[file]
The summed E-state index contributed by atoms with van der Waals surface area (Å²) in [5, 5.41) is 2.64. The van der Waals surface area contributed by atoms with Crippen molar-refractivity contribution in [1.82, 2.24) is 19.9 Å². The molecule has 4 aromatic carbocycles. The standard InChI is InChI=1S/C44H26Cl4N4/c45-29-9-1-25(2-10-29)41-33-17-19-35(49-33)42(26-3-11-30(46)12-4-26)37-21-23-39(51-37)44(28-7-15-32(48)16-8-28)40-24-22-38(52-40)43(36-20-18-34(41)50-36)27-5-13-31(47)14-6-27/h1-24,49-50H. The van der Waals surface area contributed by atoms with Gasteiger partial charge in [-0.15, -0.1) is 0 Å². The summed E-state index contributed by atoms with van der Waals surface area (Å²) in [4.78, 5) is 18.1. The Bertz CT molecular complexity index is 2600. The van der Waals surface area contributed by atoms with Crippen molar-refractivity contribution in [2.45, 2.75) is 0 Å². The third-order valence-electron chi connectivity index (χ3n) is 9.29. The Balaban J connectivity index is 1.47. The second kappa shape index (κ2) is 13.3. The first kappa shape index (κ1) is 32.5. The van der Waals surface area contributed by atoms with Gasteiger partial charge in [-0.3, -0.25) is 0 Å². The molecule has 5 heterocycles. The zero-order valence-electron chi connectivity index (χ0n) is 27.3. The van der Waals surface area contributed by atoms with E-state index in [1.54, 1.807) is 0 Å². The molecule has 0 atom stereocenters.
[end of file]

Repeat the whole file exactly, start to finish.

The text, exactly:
The summed E-state index contributed by atoms with van der Waals surface area (Å²) in [5, 5.41) is 2.64. The van der Waals surface area contributed by atoms with Crippen molar-refractivity contribution in [1.82, 2.24) is 19.9 Å². The molecule has 4 aromatic carbocycles. The standard InChI is InChI=1S/C44H26Cl4N4/c45-29-9-1-25(2-10-29)41-33-17-19-35(49-33)42(26-3-11-30(46)12-4-26)37-21-23-39(51-37)44(28-7-15-32(48)16-8-28)40-24-22-38(52-40)43(36-20-18-34(41)50-36)27-5-13-31(47)14-6-27/h1-24,49-50H. The van der Waals surface area contributed by atoms with Gasteiger partial charge in [-0.15, -0.1) is 0 Å². The summed E-state index contributed by atoms with van der Waals surface area (Å²) in [4.78, 5) is 18.1. The Bertz CT molecular complexity index is 2600. The van der Waals surface area contributed by atoms with Crippen molar-refractivity contribution in [2.45, 2.75) is 0 Å². The third-order valence-electron chi connectivity index (χ3n) is 9.29. The Balaban J connectivity index is 1.47. The second kappa shape index (κ2) is 13.3. The first kappa shape index (κ1) is 32.5. The van der Waals surface area contributed by atoms with Gasteiger partial charge in [-0.3, -0.25) is 0 Å². The molecule has 5 heterocycles. The zero-order valence-electron chi connectivity index (χ0n) is 27.3. The van der Waals surface area contributed by atoms with E-state index in [1.54, 1.807) is 0 Å². The molecule has 0 atom stereocenters.